The sexual union, representing thus the general relation of the sexes to each other on the one hand, and involving the elective personal affinity of individual natures on the other, mediated throughout by the sacred power of love, comes to its proper expression in the idea of marriage; whose nature, at the same time, is defined and explained by the whole analysis through which we have now passed. This is simply the true and normal form of that commerce and communion, in which the distinction of sex comes at last to its full sense, as the necessary completion of humanity, and the primitive basis of all history and society. The attributes that belong of right to this union, are the true and proper attributes also of marriage; which is not therefore something joined to our nature, as it were, from abroad, and in the way of outward order or device, whether human or divine; but should be considered rather as part of our nature itself, a simple fact in its organic constitution, without whose presence it must cease to exist altogether.
Marriage of course, then, is the process of reciprocal appropriation, by which the sexes, according to their original destination, become one, and so complete themselves each, in the power of a single personal life. In the nature of the case, this double appropriation is required to extend to the entire being of the parties concerned in the transaction; for the sexual difference is such, as we have already seen, that each side of the relation requires the opposite, not in part only, but in full, to make itself complete. This implies, at the same time, a corresponding act of selfabandonment on each side, in favor of the other, as the necessary condition of full mutual appropriation in return. Each yields itself up to be the property of the other, in the very act of embracing this again as its own property. So as regards the merely natural and outward life. The parties are made "one flesh." This is of right, however, only in virtue of the inward spiritual embrace, by which the personality of each is brought to rest in that of the other, by the deep mysterious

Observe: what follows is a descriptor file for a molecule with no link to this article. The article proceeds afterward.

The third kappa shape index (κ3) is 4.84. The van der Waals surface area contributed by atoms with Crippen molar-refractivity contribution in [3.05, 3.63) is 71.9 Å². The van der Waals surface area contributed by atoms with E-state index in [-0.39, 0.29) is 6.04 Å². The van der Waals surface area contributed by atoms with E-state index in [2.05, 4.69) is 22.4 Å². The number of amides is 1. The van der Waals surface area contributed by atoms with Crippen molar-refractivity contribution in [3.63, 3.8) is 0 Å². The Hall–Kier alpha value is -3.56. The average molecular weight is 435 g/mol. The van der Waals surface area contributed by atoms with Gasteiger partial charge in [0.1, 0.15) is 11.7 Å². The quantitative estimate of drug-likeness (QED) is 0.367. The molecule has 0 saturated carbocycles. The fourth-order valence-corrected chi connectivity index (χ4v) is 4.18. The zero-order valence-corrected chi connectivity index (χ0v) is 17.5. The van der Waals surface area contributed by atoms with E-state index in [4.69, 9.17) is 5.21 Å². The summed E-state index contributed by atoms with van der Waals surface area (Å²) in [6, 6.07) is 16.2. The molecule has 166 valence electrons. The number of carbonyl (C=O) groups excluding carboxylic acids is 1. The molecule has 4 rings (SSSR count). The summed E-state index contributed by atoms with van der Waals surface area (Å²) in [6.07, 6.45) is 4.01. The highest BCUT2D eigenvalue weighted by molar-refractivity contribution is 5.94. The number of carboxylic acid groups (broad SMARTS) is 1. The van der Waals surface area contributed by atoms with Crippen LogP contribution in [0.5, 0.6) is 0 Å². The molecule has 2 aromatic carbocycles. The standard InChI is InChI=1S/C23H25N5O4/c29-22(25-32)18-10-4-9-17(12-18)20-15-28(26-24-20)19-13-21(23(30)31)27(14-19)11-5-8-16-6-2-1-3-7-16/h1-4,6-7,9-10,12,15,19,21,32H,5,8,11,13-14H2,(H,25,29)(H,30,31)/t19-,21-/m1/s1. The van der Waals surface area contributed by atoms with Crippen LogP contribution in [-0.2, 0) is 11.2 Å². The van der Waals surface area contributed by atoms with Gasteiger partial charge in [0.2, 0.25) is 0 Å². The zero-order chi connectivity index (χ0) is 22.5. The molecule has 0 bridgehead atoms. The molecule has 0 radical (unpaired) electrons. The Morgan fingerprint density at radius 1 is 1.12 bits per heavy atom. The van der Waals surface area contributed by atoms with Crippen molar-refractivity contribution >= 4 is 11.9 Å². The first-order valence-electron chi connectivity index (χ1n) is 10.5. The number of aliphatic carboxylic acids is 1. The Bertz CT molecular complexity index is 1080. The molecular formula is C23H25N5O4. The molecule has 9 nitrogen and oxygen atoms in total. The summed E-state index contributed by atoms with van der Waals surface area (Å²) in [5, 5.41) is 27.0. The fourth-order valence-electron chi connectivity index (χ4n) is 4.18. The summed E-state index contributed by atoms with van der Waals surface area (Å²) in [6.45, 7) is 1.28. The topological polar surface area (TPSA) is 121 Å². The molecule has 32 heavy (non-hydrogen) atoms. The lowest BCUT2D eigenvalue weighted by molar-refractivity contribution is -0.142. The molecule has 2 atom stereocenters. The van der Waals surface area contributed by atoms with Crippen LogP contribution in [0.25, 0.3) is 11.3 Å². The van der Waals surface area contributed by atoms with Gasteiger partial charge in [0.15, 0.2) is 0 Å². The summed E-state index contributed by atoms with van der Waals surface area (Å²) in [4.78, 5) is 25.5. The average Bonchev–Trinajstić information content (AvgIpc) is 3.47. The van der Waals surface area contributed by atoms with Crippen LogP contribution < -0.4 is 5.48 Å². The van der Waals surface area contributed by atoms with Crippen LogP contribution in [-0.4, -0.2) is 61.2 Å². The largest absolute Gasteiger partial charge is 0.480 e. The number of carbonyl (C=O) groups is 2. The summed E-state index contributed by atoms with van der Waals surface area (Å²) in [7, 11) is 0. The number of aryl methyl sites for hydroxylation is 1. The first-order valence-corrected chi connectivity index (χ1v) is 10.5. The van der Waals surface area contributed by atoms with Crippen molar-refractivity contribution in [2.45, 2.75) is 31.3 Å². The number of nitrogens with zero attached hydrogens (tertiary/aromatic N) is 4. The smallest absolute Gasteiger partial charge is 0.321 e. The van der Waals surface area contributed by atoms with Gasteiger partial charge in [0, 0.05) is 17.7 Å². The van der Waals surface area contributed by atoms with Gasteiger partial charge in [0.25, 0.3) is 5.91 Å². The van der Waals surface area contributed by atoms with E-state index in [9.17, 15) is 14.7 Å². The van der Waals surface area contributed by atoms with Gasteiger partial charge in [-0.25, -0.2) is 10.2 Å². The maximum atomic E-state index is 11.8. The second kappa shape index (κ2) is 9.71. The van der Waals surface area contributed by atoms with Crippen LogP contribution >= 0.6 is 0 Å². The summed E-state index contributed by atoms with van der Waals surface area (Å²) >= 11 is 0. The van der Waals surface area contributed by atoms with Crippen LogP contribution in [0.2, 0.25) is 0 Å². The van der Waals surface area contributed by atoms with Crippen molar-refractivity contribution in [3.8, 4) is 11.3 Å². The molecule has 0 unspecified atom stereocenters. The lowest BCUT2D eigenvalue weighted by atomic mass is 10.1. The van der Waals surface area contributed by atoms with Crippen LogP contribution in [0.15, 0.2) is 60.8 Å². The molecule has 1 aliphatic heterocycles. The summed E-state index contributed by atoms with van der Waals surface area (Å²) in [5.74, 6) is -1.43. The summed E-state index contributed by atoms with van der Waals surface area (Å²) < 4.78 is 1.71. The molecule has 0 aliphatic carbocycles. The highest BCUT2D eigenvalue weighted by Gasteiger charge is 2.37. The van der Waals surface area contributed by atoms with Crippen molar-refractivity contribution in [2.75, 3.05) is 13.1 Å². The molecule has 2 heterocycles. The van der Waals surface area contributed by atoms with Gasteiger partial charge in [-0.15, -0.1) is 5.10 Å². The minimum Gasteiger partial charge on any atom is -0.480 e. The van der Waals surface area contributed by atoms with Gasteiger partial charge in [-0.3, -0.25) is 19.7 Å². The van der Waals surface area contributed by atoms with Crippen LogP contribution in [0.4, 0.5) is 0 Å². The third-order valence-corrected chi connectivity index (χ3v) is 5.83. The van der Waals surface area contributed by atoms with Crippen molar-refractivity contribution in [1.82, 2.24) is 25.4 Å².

power which belongs to love. The -s in its own nature, admits of no em— mise or reserve. Marriage calls so!^=a for the gift of the whole being, on tip u of love, and can never be fully a.-* with any sacrifice that is less full iri <■ tire. In proportion as the relate* "a short of such inward, central cotnor^ of soul and life, it must be regarded i> i imperfect approximation only to its ■» true idea.
There is a difference indeed in tbef« of this mutual self-surrendry on the ft of the two sexes, corresponding wii i order of their general relation as ikn.1 noticed. As the united person consthrt by marriage is required to eentre is mately in man, it follows that the na calls for the largest measure of suei * sacrifice on the side of woman. Fori also, she is happily disposed by her*)* constitution. Love is empnatical} 'i element of her life. She needs the opf tunity of going fully out of herself is tS way, in order that she may do full je* to her own nature. There is ncthn:' life, accordingly, more deep, and beic:*: and full of moral power, than the d<"' of woman's love. It goes beyond ilitfc is possible, under the same form, on tk side of the other sex. The perfeeuoc ■ marriage, so far as she is concerned nci on the measure in which she is preps' to make herself over, in body, mind, n outward estate, without limit or resen'. ■ him whom she has chosen to be her .*«■ The husband is not required to qnh k* self, exactly to the same extent and m & same way. He may not resign the M« of his more central and universal cbrr ter, by which precisely he is qualis •' become the personal bearer of the midlife involved in the marriage bond 1 this, however, gives him no right tow cise his independence in a selfish w»»- •' lavs him under obligation onlv tonui-i* self over, in this character, to the p* sion of his wife, answering thus, wit-1' unbounded fidelity and truth, the W bounded measure of her eonfidew truth. "So ought men to to" wives as their own bodies; he tb*t his wife, loveth himself."